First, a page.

Autism Spectrum disorders
Autism awareness in today’s society has moved from the shadow of shame and unknown to
the forefront of research and education as an increasing number of children and people with
Autism Spectrum disorders gain attention in every aspect of their everyday lives. This paper
will attempt to explore the many faces of autism: identification, possible causes, treatment,
societal reaction/interaction, the learning/teaching cooperative, and expectations for the
future regarding this disorder in an ever evolving and expanding society.
What is Autism? How does it manifest? Are there specific characteristics inherent to the
disorder? How was it discovered? Who gets it? How is it diagnosed? When? Has the cause
been identified? Is it hereditary, environmental or societal? Is there a cure? What kind of
treatment is available, and how has it changed since discovery of the disorder? Do autistic
children face specific learning challenges? What teaching methods best reach autistic
children? Are some methods more effective than others? Autism is very broad, far-reaching
and involved, but herein I expect to go from a brief discussion of the broad topic to the
specific: ‘How does autism affect the learning/teaching relationship between children and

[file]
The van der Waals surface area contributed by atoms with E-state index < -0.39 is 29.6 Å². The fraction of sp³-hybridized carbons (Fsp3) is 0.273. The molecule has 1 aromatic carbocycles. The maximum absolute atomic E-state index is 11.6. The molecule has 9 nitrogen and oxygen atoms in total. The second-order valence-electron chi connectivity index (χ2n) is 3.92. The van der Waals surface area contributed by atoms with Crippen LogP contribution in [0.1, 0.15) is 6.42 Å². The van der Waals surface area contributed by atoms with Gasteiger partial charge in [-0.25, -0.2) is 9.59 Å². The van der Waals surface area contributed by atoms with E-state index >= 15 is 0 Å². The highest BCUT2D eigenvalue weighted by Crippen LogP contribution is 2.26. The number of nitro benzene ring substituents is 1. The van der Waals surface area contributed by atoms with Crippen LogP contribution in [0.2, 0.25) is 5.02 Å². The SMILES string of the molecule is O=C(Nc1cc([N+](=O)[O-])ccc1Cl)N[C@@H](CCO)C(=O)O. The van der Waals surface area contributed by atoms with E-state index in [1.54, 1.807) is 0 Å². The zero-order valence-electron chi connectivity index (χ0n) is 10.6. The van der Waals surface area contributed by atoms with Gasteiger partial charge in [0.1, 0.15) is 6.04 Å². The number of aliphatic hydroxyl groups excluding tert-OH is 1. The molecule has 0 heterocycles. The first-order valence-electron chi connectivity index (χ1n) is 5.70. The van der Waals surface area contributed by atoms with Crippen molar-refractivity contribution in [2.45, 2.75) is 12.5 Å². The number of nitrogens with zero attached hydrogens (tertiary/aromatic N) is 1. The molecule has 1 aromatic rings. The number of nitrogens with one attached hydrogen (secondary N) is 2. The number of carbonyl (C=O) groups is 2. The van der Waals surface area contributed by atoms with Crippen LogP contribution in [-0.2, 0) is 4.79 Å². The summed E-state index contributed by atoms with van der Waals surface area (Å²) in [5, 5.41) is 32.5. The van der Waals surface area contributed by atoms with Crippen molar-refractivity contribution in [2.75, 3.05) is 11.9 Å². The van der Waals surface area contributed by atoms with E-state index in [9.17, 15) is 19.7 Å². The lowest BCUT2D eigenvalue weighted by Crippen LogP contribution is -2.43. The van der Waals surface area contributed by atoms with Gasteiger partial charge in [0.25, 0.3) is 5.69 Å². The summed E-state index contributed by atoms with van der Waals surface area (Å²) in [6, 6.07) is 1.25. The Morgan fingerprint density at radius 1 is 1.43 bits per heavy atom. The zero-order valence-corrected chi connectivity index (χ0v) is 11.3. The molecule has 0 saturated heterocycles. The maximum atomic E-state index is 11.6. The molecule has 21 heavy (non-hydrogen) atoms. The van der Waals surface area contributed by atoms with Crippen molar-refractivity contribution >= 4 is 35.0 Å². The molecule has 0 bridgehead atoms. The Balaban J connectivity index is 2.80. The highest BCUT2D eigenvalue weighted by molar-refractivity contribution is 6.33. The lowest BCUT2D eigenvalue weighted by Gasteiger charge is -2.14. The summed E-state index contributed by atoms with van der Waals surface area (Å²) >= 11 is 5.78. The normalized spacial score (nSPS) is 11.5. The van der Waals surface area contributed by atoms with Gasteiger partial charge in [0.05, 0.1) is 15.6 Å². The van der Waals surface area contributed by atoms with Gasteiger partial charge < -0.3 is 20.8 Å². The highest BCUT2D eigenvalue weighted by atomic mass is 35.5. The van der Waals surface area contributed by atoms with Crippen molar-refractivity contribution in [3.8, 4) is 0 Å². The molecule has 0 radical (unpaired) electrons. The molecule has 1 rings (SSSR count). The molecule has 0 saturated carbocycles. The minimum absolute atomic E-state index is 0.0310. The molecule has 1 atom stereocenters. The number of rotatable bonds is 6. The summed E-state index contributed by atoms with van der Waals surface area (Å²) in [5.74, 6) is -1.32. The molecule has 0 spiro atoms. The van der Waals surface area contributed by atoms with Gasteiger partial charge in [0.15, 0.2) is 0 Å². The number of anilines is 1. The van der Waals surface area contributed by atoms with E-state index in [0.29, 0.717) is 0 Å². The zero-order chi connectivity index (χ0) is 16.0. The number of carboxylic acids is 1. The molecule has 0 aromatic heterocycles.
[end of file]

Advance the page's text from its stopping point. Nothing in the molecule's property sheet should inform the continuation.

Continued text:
What is Autism?
Autism was first thought to be mental retardation or insanity. In 1943, Leo Kanner noticed
that these children did not fit the pattern of emotionally disturbed children and instead
recorded patterns of being slow learners. Hans Asperger, making similar discoveries,
discovered what has come to be known as Asperger’s Syndrome – often used to label
autistic people that can talk. Leo Kanner and Hans Asperger, working completely
independent of one another, recognized autism for what it was: a developmental disorder
that interferes with a child’s communication, social and interaction behavior. (Carew, 2009)
Autism Spectrum Disorder (ASD) is a Pervasive Developmental Disorder (PDD). It is a
bio-neurological developmental disability usually appearing before the age of three, best
known for impairing a child’s ability to communicate and interact. Life-long disabilities
significantly impact several areas of development: communication impairments, social
difficulty, sensory processing deficits and a need for solid routines within their lives.
Characteristics of Autism manifests in a myriad of ways: delay in verbal development, a
need to finish what they begin, a rather h3 resistance to change in daily routine, lack of
spontaneity, distress at being touched and the ability to show any kind of emotion, as well
as an inability to process and respond to humor.
There are five subcategories associated with ASD, each with it’s own distinctive and unique
features: Autistic Disorder, Asperger’s Disorder, Childhood Disintegrative Disorder (CDD),
Rett’s Disorder, and Pervasive Developmental Disorder-Not Otherwise Specified (PDD-NOS).